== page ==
[rt-users] Migrating from Postgres to MySQL

Kage kagekonjou at gmail.com
Tue Jul 28 16:12:55 EDT 2009

(didn't do a reply-all, sorry if you get this twice, Ken)

What, if any, performance gains exist by using an NFS mountpoint for
the Postgres database within a virtual machine?  In this case, I/O is
not directly placed on the virtual disk (unless the actual "act" of
I/O itself, regardless of what is being acted upon (virtual disk or
not), is also an issue).  Could this potentially yield any performance

Also, no, I have not tried MySQL yet with our RT setup.  I'd like to
move our database to MySQL to do some testing with that and gather
realistic metrics of "here's our data in Postgres vs. MySQL".

On Tue, Jul 28, 2009 at 3:51 PM, Kenneth Marshall<ktm at rice.edu> wrote:
> On Tue, Jul 28, 2009 at 03:35:12PM -0400, Kage wrote:
>> Well, basically, Postgres is seemingly a bucket of fail specifically
>> for the RT system I maintain.  We run RT/Postgres on a Ubuntu Hardy
>> LTS virtual machine running 2 virtual CPUs and the KVM maximum of 2GB
>> RAM, but Postgres ends up using so much in resources that it actually
>> kills the entire KVM system on the virtual host.  I know tuning of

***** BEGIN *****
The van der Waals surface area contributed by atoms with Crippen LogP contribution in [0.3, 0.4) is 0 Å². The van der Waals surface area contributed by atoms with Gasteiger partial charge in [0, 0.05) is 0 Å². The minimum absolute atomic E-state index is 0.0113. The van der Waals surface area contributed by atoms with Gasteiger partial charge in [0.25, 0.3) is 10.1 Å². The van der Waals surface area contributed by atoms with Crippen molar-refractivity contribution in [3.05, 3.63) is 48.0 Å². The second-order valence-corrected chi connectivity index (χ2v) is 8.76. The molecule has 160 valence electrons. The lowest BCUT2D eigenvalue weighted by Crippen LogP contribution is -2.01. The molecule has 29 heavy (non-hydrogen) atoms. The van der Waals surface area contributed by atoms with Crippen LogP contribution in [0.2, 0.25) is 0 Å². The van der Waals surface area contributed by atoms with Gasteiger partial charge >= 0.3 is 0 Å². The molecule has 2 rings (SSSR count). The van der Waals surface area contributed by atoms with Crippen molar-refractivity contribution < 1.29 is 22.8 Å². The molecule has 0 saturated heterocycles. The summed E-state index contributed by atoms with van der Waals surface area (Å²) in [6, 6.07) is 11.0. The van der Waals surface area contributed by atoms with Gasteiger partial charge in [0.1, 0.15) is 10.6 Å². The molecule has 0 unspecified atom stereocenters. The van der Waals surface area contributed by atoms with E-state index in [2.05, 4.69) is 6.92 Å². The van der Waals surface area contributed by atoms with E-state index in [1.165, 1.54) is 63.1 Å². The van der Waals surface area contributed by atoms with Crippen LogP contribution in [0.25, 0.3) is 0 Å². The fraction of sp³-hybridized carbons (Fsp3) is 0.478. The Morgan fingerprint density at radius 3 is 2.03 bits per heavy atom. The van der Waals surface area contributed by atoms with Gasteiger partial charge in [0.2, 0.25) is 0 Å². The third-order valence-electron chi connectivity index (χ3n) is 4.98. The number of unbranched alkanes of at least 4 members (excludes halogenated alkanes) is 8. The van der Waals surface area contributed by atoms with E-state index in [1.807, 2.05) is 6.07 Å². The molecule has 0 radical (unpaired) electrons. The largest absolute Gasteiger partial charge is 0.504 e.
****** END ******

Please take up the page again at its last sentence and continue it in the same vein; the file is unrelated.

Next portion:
>> Postgres can fix this, but we've experienced issues with Postgres on
>> many other virtual machines, leading us to believe that it may simply
>> be an issue with Postgres not getting along well with KVM (which is a
>> somewhat known issue).  Ideally, I want to migrate my RT database from
>> Postgres to MySQL, and preserve ALL data (tickets, attachments, links,
>> everything).  Is there an "guaranteed to work" method to do this that
>> anyone knows of?  Thanks!
>> Specs:
>> Postgres: 8.3
>> RT: 3.6.5
>> MySQL candidate on Hardy: 5.0.51a-3ubuntu5.4
>> Any help would be greatly appreciated.  Thanks!
>> --
>> ~ Kage
>> http://vitund.com
>> http://hackthissite.org
> Hi Kage,
> I have had trouble with VMs with any I/O bound system. Have you
> tested your system with MySQL? You may just be swapping one I/O
> problem for another. That being said, for anything but the most
> trivial of DBs, tuning your backend DB be it PostgreSQL, MySQL,
> Oracle,... is critical for getting good performance.
> Another data point, I have had a simple repeated file read of a
> DNS zone file for an XFER tank a VM. VMs work well for CPU intensive
> tasks with small amount of I/O. For any larger amount of I/O, using
> real storage is a must. Good luck with whichever backend you choose.
> A big plus for both the Oracle and PostgreSQL backend is the
> availability of full-text indexing which allows content and attachment
> searches to use an index and not take your DB with a full table scan.
> Regards,
> Ken

~ Kage

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